In the Twinkling of an Eye
But all that has changed, almost overnight. In the twinkling of an eye, the Russians’ nefarious dealings in the shadows have come to light. In what will probably be considered to be the greatest act of espionage in history, Russia has managed to hack their way into over 18,000 different computer networks at once; and it has been going on for six to nine months!
The information has just come to light that the network monitoring software made by SolarWinds has been hacked by the Russians, giving them a back door into many of our country’s top government organizations and businesses. What they are doing with the information they have gathered is anyone’s guess, but this is clearly the biggest computer hack in history.
The real genius of this operation is that the Russians didn’t bother trying to hack into the individual networks, they targeted the secure monitoring software that is used by companies and organizations to keep track of their networks. In using that method, they gained a back-door entrance into thousands of massive computer networks, in both the public and private sectors.
As of this writing, government agencies that are known to have been hacked into include the Department of the Treasury, the Defense Department, Department of Homeland Security, the Federal Energy Regulatory Commission, Los Alamos National Laboratory, Department of State, Commerce Department, and the National Nuclear Security Administration, amongst others. In addition, pretty much every Fortune 500 company uses SolarWinds software and it is clear that the Energy Department and numerous public utilities have been compromised. The Russians could shut us down, right now, if they wished.
It is actually unclear at this time just how far this breach of our nation’s security reaches. It may be months before we fully know and even longer before the holes in our cybersecurity can be fixed.
According to one expert in cybersecurity who I was able to consult with, companies can’t just stop using SolarWinds to solve the problem. Not only is there nothing comparable to replace it, but chances are pretty good that the software has installed alternate means of communications in those computer networks so that even if the software was removed, the Russians would still have access to our systems. It can’t be shut down by blocking the avenues of communication either, unless it is acceptable to shut down the internet and phone systems nationwide, leaving them to shut down for months.
Another computer expert has opined that clearing up this mess might require buying all new computers and starting from scratch. But that would take months and would require careful examination of all the data being migrated, to ensure that it is legitimate data, without malware hidden in it. Otherwise, the cost and effort of changing over the system would be for naught.
If the Russians want to do us harm through this hack, rather than just spy on us, they have a very small window in which to do so. Now that it has happened, IT personnel nationwide are working overtime to try and protect their companies and organizations. While they can’t just pull the plug on the Russian back door into their systems, they can create software patches to close those doors. But even so, there’s a good chance that the Russians could just work their way around those patches. Their hack has already told them where the computers are, what equipment is being used and what firewalls are in place. That’s all they need to know, in order to find a way around them.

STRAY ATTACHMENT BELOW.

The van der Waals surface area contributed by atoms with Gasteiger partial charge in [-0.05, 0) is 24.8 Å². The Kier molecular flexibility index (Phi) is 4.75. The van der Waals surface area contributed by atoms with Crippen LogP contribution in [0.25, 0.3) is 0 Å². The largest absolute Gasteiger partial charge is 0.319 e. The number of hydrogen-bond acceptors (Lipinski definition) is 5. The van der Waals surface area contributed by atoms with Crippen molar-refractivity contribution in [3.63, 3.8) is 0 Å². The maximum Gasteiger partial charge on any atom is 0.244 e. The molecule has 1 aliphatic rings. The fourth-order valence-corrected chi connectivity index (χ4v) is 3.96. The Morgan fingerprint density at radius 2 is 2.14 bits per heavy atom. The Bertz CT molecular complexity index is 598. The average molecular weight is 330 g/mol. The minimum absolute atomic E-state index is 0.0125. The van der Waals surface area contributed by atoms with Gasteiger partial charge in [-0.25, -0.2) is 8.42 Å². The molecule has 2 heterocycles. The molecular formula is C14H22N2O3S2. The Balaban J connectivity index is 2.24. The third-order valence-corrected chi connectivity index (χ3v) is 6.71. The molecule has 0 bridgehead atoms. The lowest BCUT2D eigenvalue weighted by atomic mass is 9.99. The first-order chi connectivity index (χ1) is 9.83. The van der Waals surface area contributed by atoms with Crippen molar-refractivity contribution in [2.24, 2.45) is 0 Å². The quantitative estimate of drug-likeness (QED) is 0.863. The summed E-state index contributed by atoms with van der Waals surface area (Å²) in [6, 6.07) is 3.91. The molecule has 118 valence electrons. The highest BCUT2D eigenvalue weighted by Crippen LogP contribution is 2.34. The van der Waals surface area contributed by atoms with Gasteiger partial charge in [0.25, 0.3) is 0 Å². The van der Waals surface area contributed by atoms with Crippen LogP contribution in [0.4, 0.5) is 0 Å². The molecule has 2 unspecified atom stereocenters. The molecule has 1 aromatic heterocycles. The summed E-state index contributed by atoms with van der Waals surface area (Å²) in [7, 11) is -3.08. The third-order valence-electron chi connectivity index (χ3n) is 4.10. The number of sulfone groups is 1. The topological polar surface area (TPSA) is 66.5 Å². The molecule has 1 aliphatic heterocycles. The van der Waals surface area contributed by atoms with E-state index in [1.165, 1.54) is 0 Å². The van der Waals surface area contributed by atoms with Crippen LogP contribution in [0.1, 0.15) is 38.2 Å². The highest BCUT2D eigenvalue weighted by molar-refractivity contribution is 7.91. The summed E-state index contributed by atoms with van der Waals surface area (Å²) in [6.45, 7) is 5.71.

Where Does it Go from Here?
Now that this breach has been discovered, computer experts can begin to work on countering it. But the hackers have a huge head start. It is already known that they have been working to create other backdoors into our nation’s computer networks, using the one through SolarWinds to give them a way to get those hacks in place. They’ve also copied entire systems, including passwords and other security information. That breach may not be repairable.
Part of the problem is that there are not enough trained IT security experts in the country to deal with the breach that we are facing. While there is a glut of low-level people who can deal with minor problems, major security breaches of this type require the most highly trained experts in cybersecurity. There aren’t all that many of those around; certainly not enough for the 18,000 organizations who need them right now.
But the other thing that has happened, is that the Russians have proven it possible. As with many other things in the world, now that it has been done, it’s easier for others to do it too. Who knows when we’ll hear of the next such attack.
Worse than that, the countries who are doing this sort of thing aren’t countries that we can trust. Both Russia and China have imperial ambitions which are currently being thwarted by the United States. Could either of them be contemplating the same sort of grand strategy that the Japanese had in World War II? Could they see taking down the United States, through the destruction of our infrastructure, as a way of keeping the USA from interfering with an invasion of their neighbors? Could we end up being nothing more than a blip in the night in future versions of world history?
We are clearly at risk. How big that risk is, depends more on our enemies’ intentions, than anything else. We could weather this storm, without hardly seeing a raindrop, or we could have our computer networks shut down at any moment, blocking our ability to work. Should that happen, it will make even the worst predictions for Y2K seem like child’s pl…